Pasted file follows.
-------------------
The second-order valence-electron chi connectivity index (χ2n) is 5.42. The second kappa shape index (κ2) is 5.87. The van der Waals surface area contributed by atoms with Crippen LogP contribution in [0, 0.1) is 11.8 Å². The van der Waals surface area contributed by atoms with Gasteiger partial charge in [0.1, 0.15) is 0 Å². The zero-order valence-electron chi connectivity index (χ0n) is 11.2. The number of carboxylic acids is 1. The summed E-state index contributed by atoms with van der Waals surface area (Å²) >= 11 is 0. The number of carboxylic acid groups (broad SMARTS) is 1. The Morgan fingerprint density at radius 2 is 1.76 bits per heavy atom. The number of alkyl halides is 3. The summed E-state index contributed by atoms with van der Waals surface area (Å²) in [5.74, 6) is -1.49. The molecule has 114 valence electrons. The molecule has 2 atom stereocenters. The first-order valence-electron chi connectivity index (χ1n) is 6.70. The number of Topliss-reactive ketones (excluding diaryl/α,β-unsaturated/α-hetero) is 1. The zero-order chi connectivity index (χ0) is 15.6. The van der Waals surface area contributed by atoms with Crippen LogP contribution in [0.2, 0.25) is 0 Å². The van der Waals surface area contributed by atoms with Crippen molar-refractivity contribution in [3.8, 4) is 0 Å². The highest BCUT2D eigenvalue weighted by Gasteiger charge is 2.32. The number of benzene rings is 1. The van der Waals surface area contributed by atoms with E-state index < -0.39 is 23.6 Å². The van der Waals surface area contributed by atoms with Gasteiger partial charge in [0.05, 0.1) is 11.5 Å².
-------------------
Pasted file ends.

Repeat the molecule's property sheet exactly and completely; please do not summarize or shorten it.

The second-order valence-electron chi connectivity index (χ2n) is 5.42. The second kappa shape index (κ2) is 5.87. The van der Waals surface area contributed by atoms with Crippen LogP contribution in [0, 0.1) is 11.8 Å². The van der Waals surface area contributed by atoms with Gasteiger partial charge in [0.1, 0.15) is 0 Å². The zero-order valence-electron chi connectivity index (χ0n) is 11.2. The number of carboxylic acids is 1. The summed E-state index contributed by atoms with van der Waals surface area (Å²) >= 11 is 0. The number of carboxylic acid groups (broad SMARTS) is 1. The Morgan fingerprint density at radius 2 is 1.76 bits per heavy atom. The number of alkyl halides is 3. The summed E-state index contributed by atoms with van der Waals surface area (Å²) in [5.74, 6) is -1.49. The molecule has 114 valence electrons. The molecule has 2 atom stereocenters. The first-order valence-electron chi connectivity index (χ1n) is 6.70. The number of Topliss-reactive ketones (excluding diaryl/α,β-unsaturated/α-hetero) is 1. The zero-order chi connectivity index (χ0) is 15.6. The van der Waals surface area contributed by atoms with Crippen LogP contribution in [0.2, 0.25) is 0 Å². The van der Waals surface area contributed by atoms with Crippen molar-refractivity contribution in [3.8, 4) is 0 Å². The highest BCUT2D eigenvalue weighted by Gasteiger charge is 2.32. The number of benzene rings is 1. The van der Waals surface area contributed by atoms with E-state index < -0.39 is 23.6 Å². The van der Waals surface area contributed by atoms with Gasteiger partial charge in [0.05, 0.1) is 11.5 Å².